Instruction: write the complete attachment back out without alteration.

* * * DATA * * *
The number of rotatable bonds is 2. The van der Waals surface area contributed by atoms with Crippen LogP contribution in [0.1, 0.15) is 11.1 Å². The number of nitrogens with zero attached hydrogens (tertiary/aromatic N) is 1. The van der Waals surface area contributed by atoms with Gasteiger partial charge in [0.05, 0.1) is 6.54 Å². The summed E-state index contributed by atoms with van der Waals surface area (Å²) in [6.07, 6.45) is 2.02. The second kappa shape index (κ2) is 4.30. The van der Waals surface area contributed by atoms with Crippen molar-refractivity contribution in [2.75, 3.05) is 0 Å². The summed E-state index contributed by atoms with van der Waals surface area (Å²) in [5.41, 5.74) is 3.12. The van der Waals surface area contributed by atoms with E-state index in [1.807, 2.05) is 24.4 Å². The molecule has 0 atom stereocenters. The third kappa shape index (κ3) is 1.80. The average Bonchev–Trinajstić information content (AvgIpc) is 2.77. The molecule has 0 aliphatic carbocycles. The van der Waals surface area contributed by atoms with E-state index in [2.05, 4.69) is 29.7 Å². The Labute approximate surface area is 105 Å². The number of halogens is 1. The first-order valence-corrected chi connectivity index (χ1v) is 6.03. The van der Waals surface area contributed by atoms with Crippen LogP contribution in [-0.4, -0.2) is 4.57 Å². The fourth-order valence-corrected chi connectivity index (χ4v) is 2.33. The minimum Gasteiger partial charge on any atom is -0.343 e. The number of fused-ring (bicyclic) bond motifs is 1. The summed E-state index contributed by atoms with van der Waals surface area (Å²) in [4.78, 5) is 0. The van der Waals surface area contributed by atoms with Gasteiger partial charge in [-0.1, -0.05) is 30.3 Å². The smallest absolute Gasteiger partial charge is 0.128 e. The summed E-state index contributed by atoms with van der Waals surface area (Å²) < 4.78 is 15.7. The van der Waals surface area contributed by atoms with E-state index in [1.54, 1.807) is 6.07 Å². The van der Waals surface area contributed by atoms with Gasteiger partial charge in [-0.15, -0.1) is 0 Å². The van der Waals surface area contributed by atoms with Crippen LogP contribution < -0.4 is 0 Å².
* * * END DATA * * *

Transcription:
The number of rotatable bonds is 2. The van der Waals surface area contributed by atoms with Crippen LogP contribution in [0.1, 0.15) is 11.1 Å². The number of nitrogens with zero attached hydrogens (tertiary/aromatic N) is 1. The van der Waals surface area contributed by atoms with Gasteiger partial charge in [0.05, 0.1) is 6.54 Å². The summed E-state index contributed by atoms with van der Waals surface area (Å²) in [6.07, 6.45) is 2.02. The second kappa shape index (κ2) is 4.30. The van der Waals surface area contributed by atoms with Crippen molar-refractivity contribution in [2.75, 3.05) is 0 Å². The summed E-state index contributed by atoms with van der Waals surface area (Å²) in [5.41, 5.74) is 3.12. The van der Waals surface area contributed by atoms with E-state index in [1.807, 2.05) is 24.4 Å². The molecule has 0 atom stereocenters. The third kappa shape index (κ3) is 1.80. The average Bonchev–Trinajstić information content (AvgIpc) is 2.77. The molecule has 0 aliphatic carbocycles. The van der Waals surface area contributed by atoms with E-state index in [2.05, 4.69) is 29.7 Å². The Labute approximate surface area is 105 Å². The number of halogens is 1. The first-order valence-corrected chi connectivity index (χ1v) is 6.03. The van der Waals surface area contributed by atoms with Crippen LogP contribution in [-0.4, -0.2) is 4.57 Å². The fourth-order valence-corrected chi connectivity index (χ4v) is 2.33. The minimum Gasteiger partial charge on any atom is -0.343 e. The number of fused-ring (bicyclic) bond motifs is 1. The summed E-state index contributed by atoms with van der Waals surface area (Å²) in [4.78, 5) is 0. The van der Waals surface area contributed by atoms with Gasteiger partial charge in [-0.1, -0.05) is 30.3 Å². The smallest absolute Gasteiger partial charge is 0.128 e. The summed E-state index contributed by atoms with van der Waals surface area (Å²) < 4.78 is 15.7. The van der Waals surface area contributed by atoms with E-state index in [1.54, 1.807) is 6.07 Å². The van der Waals surface area contributed by atoms with Gasteiger partial charge in [-0.15, -0.1) is 0 Å². The van der Waals surface area contributed by atoms with Crippen LogP contribution < -0.4 is 0 Å².